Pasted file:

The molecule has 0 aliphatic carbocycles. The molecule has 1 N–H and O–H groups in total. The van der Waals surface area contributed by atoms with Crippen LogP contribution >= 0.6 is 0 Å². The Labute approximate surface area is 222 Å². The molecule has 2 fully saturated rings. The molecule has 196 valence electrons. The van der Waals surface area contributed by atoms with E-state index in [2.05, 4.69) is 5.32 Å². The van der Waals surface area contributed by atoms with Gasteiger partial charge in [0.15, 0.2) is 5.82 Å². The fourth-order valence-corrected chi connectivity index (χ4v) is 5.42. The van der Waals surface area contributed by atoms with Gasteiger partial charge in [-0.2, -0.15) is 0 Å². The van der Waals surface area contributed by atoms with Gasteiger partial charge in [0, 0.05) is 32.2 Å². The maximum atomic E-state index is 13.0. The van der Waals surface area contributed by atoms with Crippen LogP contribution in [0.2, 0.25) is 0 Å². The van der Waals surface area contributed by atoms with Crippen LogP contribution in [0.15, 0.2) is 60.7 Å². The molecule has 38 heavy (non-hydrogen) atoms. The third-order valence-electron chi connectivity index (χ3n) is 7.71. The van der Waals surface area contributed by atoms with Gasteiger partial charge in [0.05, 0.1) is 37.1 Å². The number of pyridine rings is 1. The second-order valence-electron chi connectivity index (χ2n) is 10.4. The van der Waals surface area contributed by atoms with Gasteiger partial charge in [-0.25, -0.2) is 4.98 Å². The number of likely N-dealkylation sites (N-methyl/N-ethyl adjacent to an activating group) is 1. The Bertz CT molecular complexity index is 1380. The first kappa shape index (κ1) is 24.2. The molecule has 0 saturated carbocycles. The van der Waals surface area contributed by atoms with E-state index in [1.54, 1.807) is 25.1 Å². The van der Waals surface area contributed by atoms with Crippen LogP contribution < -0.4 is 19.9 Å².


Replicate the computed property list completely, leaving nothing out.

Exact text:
The molecule has 0 aliphatic carbocycles. The molecule has 1 N–H and O–H groups in total. The van der Waals surface area contributed by atoms with Crippen LogP contribution >= 0.6 is 0 Å². The Labute approximate surface area is 222 Å². The molecule has 2 fully saturated rings. The molecule has 196 valence electrons. The van der Waals surface area contributed by atoms with E-state index in [2.05, 4.69) is 5.32 Å². The van der Waals surface area contributed by atoms with Gasteiger partial charge in [0.15, 0.2) is 5.82 Å². The fourth-order valence-corrected chi connectivity index (χ4v) is 5.42. The van der Waals surface area contributed by atoms with Gasteiger partial charge in [-0.2, -0.15) is 0 Å². The van der Waals surface area contributed by atoms with Gasteiger partial charge in [0, 0.05) is 32.2 Å². The maximum atomic E-state index is 13.0. The van der Waals surface area contributed by atoms with Crippen LogP contribution in [0.2, 0.25) is 0 Å². The van der Waals surface area contributed by atoms with Crippen LogP contribution in [0.15, 0.2) is 60.7 Å². The molecule has 38 heavy (non-hydrogen) atoms. The third-order valence-electron chi connectivity index (χ3n) is 7.71. The van der Waals surface area contributed by atoms with Gasteiger partial charge in [0.05, 0.1) is 37.1 Å². The number of pyridine rings is 1. The second-order valence-electron chi connectivity index (χ2n) is 10.4. The van der Waals surface area contributed by atoms with Gasteiger partial charge in [-0.25, -0.2) is 4.98 Å². The number of likely N-dealkylation sites (N-methyl/N-ethyl adjacent to an activating group) is 1. The Bertz CT molecular complexity index is 1380. The first kappa shape index (κ1) is 24.2. The molecule has 0 saturated carbocycles. The van der Waals surface area contributed by atoms with E-state index in [1.54, 1.807) is 25.1 Å². The van der Waals surface area contributed by atoms with Crippen LogP contribution < -0.4 is 19.9 Å².